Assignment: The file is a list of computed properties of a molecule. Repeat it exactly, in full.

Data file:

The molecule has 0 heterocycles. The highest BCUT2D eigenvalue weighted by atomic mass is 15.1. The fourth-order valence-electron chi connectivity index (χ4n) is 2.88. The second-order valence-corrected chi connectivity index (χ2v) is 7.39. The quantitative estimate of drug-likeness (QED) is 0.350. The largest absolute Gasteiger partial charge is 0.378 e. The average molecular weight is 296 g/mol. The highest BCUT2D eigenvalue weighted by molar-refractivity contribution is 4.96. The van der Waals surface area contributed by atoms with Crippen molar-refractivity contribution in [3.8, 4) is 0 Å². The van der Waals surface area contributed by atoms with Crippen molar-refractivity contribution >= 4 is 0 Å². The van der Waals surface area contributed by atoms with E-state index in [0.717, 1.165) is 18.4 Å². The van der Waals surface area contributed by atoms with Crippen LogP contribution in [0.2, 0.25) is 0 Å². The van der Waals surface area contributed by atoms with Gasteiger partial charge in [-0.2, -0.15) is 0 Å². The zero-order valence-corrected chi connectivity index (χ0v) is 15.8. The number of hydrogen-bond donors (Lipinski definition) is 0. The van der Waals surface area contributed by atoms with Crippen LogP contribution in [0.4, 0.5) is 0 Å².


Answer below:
The molecule has 0 heterocycles. The highest BCUT2D eigenvalue weighted by atomic mass is 15.1. The fourth-order valence-electron chi connectivity index (χ4n) is 2.88. The second-order valence-corrected chi connectivity index (χ2v) is 7.39. The quantitative estimate of drug-likeness (QED) is 0.350. The largest absolute Gasteiger partial charge is 0.378 e. The average molecular weight is 296 g/mol. The highest BCUT2D eigenvalue weighted by molar-refractivity contribution is 4.96. The van der Waals surface area contributed by atoms with Crippen molar-refractivity contribution in [3.8, 4) is 0 Å². The van der Waals surface area contributed by atoms with Crippen molar-refractivity contribution >= 4 is 0 Å². The van der Waals surface area contributed by atoms with E-state index in [0.717, 1.165) is 18.4 Å². The van der Waals surface area contributed by atoms with Crippen LogP contribution in [0.2, 0.25) is 0 Å². The van der Waals surface area contributed by atoms with Gasteiger partial charge in [-0.2, -0.15) is 0 Å². The zero-order valence-corrected chi connectivity index (χ0v) is 15.8. The number of hydrogen-bond donors (Lipinski definition) is 0. The van der Waals surface area contributed by atoms with Crippen LogP contribution in [0.4, 0.5) is 0 Å².